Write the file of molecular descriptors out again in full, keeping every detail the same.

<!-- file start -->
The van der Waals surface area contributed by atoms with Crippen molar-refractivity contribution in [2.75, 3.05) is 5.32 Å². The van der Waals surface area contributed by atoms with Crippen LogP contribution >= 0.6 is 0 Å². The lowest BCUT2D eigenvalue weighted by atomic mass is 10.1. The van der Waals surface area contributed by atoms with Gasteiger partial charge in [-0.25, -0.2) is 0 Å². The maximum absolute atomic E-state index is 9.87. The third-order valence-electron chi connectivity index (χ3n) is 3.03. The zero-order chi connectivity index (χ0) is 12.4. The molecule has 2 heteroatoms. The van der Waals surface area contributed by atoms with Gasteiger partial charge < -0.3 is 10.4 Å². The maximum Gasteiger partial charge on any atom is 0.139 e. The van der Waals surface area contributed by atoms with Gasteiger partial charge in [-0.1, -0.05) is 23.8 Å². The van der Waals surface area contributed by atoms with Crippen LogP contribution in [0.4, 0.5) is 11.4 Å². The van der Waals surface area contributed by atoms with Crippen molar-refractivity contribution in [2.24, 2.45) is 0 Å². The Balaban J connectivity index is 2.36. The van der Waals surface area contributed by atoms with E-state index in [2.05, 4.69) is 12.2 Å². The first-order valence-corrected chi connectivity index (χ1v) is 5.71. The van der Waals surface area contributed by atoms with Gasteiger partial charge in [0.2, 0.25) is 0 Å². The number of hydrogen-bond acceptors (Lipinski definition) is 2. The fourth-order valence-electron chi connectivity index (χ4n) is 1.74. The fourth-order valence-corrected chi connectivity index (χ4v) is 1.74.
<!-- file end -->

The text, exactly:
The van der Waals surface area contributed by atoms with Crippen molar-refractivity contribution in [2.75, 3.05) is 5.32 Å². The van der Waals surface area contributed by atoms with Crippen LogP contribution >= 0.6 is 0 Å². The lowest BCUT2D eigenvalue weighted by atomic mass is 10.1. The van der Waals surface area contributed by atoms with Gasteiger partial charge in [-0.25, -0.2) is 0 Å². The maximum absolute atomic E-state index is 9.87. The third-order valence-electron chi connectivity index (χ3n) is 3.03. The zero-order chi connectivity index (χ0) is 12.4. The molecule has 2 heteroatoms. The van der Waals surface area contributed by atoms with Gasteiger partial charge < -0.3 is 10.4 Å². The maximum Gasteiger partial charge on any atom is 0.139 e. The van der Waals surface area contributed by atoms with Gasteiger partial charge in [-0.1, -0.05) is 23.8 Å². The van der Waals surface area contributed by atoms with Crippen LogP contribution in [0.4, 0.5) is 11.4 Å². The van der Waals surface area contributed by atoms with Crippen molar-refractivity contribution in [2.24, 2.45) is 0 Å². The Balaban J connectivity index is 2.36. The van der Waals surface area contributed by atoms with E-state index in [2.05, 4.69) is 12.2 Å². The first-order valence-corrected chi connectivity index (χ1v) is 5.71. The van der Waals surface area contributed by atoms with Gasteiger partial charge in [0.2, 0.25) is 0 Å². The number of hydrogen-bond acceptors (Lipinski definition) is 2. The fourth-order valence-electron chi connectivity index (χ4n) is 1.74. The fourth-order valence-corrected chi connectivity index (χ4v) is 1.74.